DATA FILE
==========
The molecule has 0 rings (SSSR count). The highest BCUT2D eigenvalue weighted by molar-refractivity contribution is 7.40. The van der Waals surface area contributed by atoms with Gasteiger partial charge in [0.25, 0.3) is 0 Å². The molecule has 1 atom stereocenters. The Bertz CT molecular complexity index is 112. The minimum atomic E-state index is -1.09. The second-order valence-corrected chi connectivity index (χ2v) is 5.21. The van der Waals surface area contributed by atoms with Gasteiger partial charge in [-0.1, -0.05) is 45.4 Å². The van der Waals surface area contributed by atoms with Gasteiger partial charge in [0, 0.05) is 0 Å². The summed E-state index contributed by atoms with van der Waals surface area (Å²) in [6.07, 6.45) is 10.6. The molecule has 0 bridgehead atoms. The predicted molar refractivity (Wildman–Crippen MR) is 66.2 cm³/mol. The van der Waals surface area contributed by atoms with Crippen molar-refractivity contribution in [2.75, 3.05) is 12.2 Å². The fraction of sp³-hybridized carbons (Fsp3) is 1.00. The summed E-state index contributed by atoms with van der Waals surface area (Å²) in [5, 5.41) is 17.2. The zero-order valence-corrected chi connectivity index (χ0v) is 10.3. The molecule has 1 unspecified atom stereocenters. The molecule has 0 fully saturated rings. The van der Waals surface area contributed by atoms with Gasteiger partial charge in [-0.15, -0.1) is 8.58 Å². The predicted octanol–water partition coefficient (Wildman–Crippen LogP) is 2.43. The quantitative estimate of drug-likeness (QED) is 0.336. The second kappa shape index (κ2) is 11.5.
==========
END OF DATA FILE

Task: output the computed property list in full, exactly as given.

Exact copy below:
The molecule has 0 rings (SSSR count). The highest BCUT2D eigenvalue weighted by molar-refractivity contribution is 7.40. The van der Waals surface area contributed by atoms with Gasteiger partial charge in [0.25, 0.3) is 0 Å². The molecule has 1 atom stereocenters. The Bertz CT molecular complexity index is 112. The minimum atomic E-state index is -1.09. The second-order valence-corrected chi connectivity index (χ2v) is 5.21. The van der Waals surface area contributed by atoms with Gasteiger partial charge in [-0.1, -0.05) is 45.4 Å². The van der Waals surface area contributed by atoms with Gasteiger partial charge in [0, 0.05) is 0 Å². The summed E-state index contributed by atoms with van der Waals surface area (Å²) in [6.07, 6.45) is 10.6. The molecule has 0 bridgehead atoms. The predicted molar refractivity (Wildman–Crippen MR) is 66.2 cm³/mol. The van der Waals surface area contributed by atoms with Crippen molar-refractivity contribution in [2.75, 3.05) is 12.2 Å². The fraction of sp³-hybridized carbons (Fsp3) is 1.00. The summed E-state index contributed by atoms with van der Waals surface area (Å²) in [5, 5.41) is 17.2. The zero-order valence-corrected chi connectivity index (χ0v) is 10.3. The molecule has 1 unspecified atom stereocenters. The molecule has 0 fully saturated rings. The van der Waals surface area contributed by atoms with Gasteiger partial charge in [-0.15, -0.1) is 8.58 Å². The predicted octanol–water partition coefficient (Wildman–Crippen LogP) is 2.43. The quantitative estimate of drug-likeness (QED) is 0.336. The second kappa shape index (κ2) is 11.5.